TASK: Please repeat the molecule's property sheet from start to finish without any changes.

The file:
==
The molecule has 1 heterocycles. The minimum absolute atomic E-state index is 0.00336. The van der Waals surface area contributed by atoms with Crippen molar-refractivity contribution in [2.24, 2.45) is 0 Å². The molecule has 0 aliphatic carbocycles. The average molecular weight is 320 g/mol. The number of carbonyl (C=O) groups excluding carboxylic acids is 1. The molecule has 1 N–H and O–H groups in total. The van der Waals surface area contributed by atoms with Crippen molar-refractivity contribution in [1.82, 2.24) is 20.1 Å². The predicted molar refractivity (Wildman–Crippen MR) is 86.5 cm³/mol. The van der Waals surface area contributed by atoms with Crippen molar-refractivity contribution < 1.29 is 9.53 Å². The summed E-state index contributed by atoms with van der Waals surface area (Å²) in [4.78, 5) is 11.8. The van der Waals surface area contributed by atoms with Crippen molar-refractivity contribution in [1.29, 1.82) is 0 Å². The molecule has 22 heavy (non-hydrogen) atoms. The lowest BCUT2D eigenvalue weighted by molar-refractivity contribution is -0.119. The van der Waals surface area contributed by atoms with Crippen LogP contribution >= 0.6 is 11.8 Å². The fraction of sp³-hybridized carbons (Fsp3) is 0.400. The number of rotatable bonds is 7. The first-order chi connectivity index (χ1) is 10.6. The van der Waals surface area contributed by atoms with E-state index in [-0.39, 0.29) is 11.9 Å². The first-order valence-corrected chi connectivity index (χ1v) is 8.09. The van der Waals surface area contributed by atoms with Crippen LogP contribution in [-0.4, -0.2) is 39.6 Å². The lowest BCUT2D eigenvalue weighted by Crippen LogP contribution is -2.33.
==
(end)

The molecule has 1 heterocycles. The minimum absolute atomic E-state index is 0.00336. The van der Waals surface area contributed by atoms with Crippen molar-refractivity contribution in [2.24, 2.45) is 0 Å². The molecule has 0 aliphatic carbocycles. The average molecular weight is 320 g/mol. The number of carbonyl (C=O) groups excluding carboxylic acids is 1. The molecule has 1 N–H and O–H groups in total. The van der Waals surface area contributed by atoms with Crippen molar-refractivity contribution in [1.82, 2.24) is 20.1 Å². The predicted molar refractivity (Wildman–Crippen MR) is 86.5 cm³/mol. The van der Waals surface area contributed by atoms with Crippen molar-refractivity contribution < 1.29 is 9.53 Å². The summed E-state index contributed by atoms with van der Waals surface area (Å²) in [4.78, 5) is 11.8. The van der Waals surface area contributed by atoms with Crippen molar-refractivity contribution in [1.29, 1.82) is 0 Å². The molecule has 22 heavy (non-hydrogen) atoms. The lowest BCUT2D eigenvalue weighted by molar-refractivity contribution is -0.119. The van der Waals surface area contributed by atoms with Crippen LogP contribution >= 0.6 is 11.8 Å². The fraction of sp³-hybridized carbons (Fsp3) is 0.400. The number of rotatable bonds is 7. The first-order chi connectivity index (χ1) is 10.6. The van der Waals surface area contributed by atoms with E-state index in [-0.39, 0.29) is 11.9 Å². The first-order valence-corrected chi connectivity index (χ1v) is 8.09. The van der Waals surface area contributed by atoms with Crippen LogP contribution in [-0.4, -0.2) is 39.6 Å². The lowest BCUT2D eigenvalue weighted by Crippen LogP contribution is -2.33.